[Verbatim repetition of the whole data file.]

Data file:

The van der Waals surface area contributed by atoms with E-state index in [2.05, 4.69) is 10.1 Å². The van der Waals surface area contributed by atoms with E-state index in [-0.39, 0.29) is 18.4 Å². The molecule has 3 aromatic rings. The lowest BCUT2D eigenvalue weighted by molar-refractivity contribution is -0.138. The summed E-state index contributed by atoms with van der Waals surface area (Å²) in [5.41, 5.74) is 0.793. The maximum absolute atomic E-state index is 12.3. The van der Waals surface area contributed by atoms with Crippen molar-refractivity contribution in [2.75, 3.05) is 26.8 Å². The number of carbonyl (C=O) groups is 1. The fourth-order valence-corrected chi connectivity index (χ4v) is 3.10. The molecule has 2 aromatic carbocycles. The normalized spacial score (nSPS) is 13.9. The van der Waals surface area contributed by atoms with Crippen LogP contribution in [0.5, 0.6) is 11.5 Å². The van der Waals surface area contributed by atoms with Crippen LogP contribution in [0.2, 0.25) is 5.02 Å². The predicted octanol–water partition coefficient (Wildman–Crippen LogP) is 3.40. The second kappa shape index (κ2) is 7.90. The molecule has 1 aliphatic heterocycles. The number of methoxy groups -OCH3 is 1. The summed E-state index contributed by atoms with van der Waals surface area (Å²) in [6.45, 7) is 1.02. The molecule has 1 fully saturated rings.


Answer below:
The van der Waals surface area contributed by atoms with E-state index in [2.05, 4.69) is 10.1 Å². The van der Waals surface area contributed by atoms with E-state index in [-0.39, 0.29) is 18.4 Å². The molecule has 3 aromatic rings. The lowest BCUT2D eigenvalue weighted by molar-refractivity contribution is -0.138. The summed E-state index contributed by atoms with van der Waals surface area (Å²) in [5.41, 5.74) is 0.793. The maximum absolute atomic E-state index is 12.3. The van der Waals surface area contributed by atoms with Crippen molar-refractivity contribution in [2.75, 3.05) is 26.8 Å². The number of carbonyl (C=O) groups is 1. The fourth-order valence-corrected chi connectivity index (χ4v) is 3.10. The molecule has 2 aromatic carbocycles. The normalized spacial score (nSPS) is 13.9. The van der Waals surface area contributed by atoms with Crippen LogP contribution in [0.5, 0.6) is 11.5 Å². The van der Waals surface area contributed by atoms with Crippen LogP contribution in [0.2, 0.25) is 5.02 Å². The predicted octanol–water partition coefficient (Wildman–Crippen LogP) is 3.40. The second kappa shape index (κ2) is 7.90. The molecule has 1 aliphatic heterocycles. The number of methoxy groups -OCH3 is 1. The summed E-state index contributed by atoms with van der Waals surface area (Å²) in [6.45, 7) is 1.02. The molecule has 1 fully saturated rings.